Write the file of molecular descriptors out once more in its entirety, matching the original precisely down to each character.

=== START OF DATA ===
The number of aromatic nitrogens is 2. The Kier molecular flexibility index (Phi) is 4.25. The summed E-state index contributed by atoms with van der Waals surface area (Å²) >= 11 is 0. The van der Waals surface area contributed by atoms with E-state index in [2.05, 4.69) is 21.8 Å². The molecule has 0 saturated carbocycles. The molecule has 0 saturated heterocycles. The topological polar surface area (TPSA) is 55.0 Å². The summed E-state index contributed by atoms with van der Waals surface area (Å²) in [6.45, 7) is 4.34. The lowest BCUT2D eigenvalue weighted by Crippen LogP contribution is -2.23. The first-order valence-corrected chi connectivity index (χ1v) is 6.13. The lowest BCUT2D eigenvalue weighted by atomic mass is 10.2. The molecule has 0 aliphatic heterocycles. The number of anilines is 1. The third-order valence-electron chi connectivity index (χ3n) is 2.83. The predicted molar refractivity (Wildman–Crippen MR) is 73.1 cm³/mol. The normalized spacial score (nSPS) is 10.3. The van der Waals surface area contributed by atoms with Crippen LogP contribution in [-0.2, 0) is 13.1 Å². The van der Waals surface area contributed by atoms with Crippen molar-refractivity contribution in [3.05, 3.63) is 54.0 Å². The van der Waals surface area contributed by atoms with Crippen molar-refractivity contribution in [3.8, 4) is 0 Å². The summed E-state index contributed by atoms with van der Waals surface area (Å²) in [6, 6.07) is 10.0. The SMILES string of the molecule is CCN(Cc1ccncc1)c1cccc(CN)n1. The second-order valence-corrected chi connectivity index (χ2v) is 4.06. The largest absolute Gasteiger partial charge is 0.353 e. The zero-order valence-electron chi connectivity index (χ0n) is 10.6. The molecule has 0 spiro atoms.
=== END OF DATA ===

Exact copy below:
The number of aromatic nitrogens is 2. The Kier molecular flexibility index (Phi) is 4.25. The summed E-state index contributed by atoms with van der Waals surface area (Å²) >= 11 is 0. The van der Waals surface area contributed by atoms with E-state index in [2.05, 4.69) is 21.8 Å². The molecule has 0 saturated carbocycles. The molecule has 0 saturated heterocycles. The topological polar surface area (TPSA) is 55.0 Å². The summed E-state index contributed by atoms with van der Waals surface area (Å²) in [6.45, 7) is 4.34. The lowest BCUT2D eigenvalue weighted by Crippen LogP contribution is -2.23. The first-order valence-corrected chi connectivity index (χ1v) is 6.13. The lowest BCUT2D eigenvalue weighted by atomic mass is 10.2. The molecule has 0 aliphatic heterocycles. The number of anilines is 1. The third-order valence-electron chi connectivity index (χ3n) is 2.83. The predicted molar refractivity (Wildman–Crippen MR) is 73.1 cm³/mol. The normalized spacial score (nSPS) is 10.3. The van der Waals surface area contributed by atoms with Crippen LogP contribution in [-0.2, 0) is 13.1 Å². The van der Waals surface area contributed by atoms with Crippen molar-refractivity contribution in [3.05, 3.63) is 54.0 Å². The van der Waals surface area contributed by atoms with Crippen molar-refractivity contribution in [3.8, 4) is 0 Å². The summed E-state index contributed by atoms with van der Waals surface area (Å²) in [6, 6.07) is 10.0. The SMILES string of the molecule is CCN(Cc1ccncc1)c1cccc(CN)n1. The second-order valence-corrected chi connectivity index (χ2v) is 4.06. The largest absolute Gasteiger partial charge is 0.353 e. The zero-order valence-electron chi connectivity index (χ0n) is 10.6. The molecule has 0 spiro atoms.